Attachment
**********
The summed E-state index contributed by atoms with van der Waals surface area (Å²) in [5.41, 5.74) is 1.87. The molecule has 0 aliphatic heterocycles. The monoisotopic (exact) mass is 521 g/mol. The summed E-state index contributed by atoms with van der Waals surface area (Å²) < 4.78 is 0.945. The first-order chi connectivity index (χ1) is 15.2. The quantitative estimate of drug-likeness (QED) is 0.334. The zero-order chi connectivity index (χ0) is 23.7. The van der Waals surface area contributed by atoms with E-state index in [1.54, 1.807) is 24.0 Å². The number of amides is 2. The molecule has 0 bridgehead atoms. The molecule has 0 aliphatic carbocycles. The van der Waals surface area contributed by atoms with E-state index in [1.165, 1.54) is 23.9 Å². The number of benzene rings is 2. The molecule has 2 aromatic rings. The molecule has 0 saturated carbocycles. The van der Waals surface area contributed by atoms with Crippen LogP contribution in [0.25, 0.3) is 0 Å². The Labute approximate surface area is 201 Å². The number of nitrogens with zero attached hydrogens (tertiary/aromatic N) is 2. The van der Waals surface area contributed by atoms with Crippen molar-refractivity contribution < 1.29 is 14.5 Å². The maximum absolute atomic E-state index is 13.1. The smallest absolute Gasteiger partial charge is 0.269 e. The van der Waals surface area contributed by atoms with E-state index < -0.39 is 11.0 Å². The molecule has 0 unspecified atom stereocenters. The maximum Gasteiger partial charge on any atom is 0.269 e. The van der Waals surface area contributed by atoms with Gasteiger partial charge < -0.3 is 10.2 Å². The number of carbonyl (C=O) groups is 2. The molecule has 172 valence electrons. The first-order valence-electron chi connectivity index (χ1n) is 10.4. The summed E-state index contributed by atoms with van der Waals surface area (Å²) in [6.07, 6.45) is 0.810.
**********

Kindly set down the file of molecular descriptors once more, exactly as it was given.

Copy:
The summed E-state index contributed by atoms with van der Waals surface area (Å²) in [5.41, 5.74) is 1.87. The molecule has 0 aliphatic heterocycles. The monoisotopic (exact) mass is 521 g/mol. The summed E-state index contributed by atoms with van der Waals surface area (Å²) < 4.78 is 0.945. The first-order chi connectivity index (χ1) is 15.2. The quantitative estimate of drug-likeness (QED) is 0.334. The zero-order chi connectivity index (χ0) is 23.7. The van der Waals surface area contributed by atoms with E-state index in [1.54, 1.807) is 24.0 Å². The number of amides is 2. The molecule has 0 bridgehead atoms. The molecule has 0 aliphatic carbocycles. The van der Waals surface area contributed by atoms with E-state index in [1.165, 1.54) is 23.9 Å². The number of benzene rings is 2. The molecule has 2 aromatic rings. The molecule has 0 saturated carbocycles. The van der Waals surface area contributed by atoms with Crippen LogP contribution in [0.25, 0.3) is 0 Å². The Labute approximate surface area is 201 Å². The number of nitrogens with zero attached hydrogens (tertiary/aromatic N) is 2. The van der Waals surface area contributed by atoms with Crippen molar-refractivity contribution < 1.29 is 14.5 Å². The maximum absolute atomic E-state index is 13.1. The smallest absolute Gasteiger partial charge is 0.269 e. The van der Waals surface area contributed by atoms with E-state index < -0.39 is 11.0 Å². The molecule has 0 unspecified atom stereocenters. The maximum Gasteiger partial charge on any atom is 0.269 e. The van der Waals surface area contributed by atoms with Gasteiger partial charge < -0.3 is 10.2 Å². The number of carbonyl (C=O) groups is 2. The molecule has 172 valence electrons. The first-order valence-electron chi connectivity index (χ1n) is 10.4. The summed E-state index contributed by atoms with van der Waals surface area (Å²) in [6.07, 6.45) is 0.810.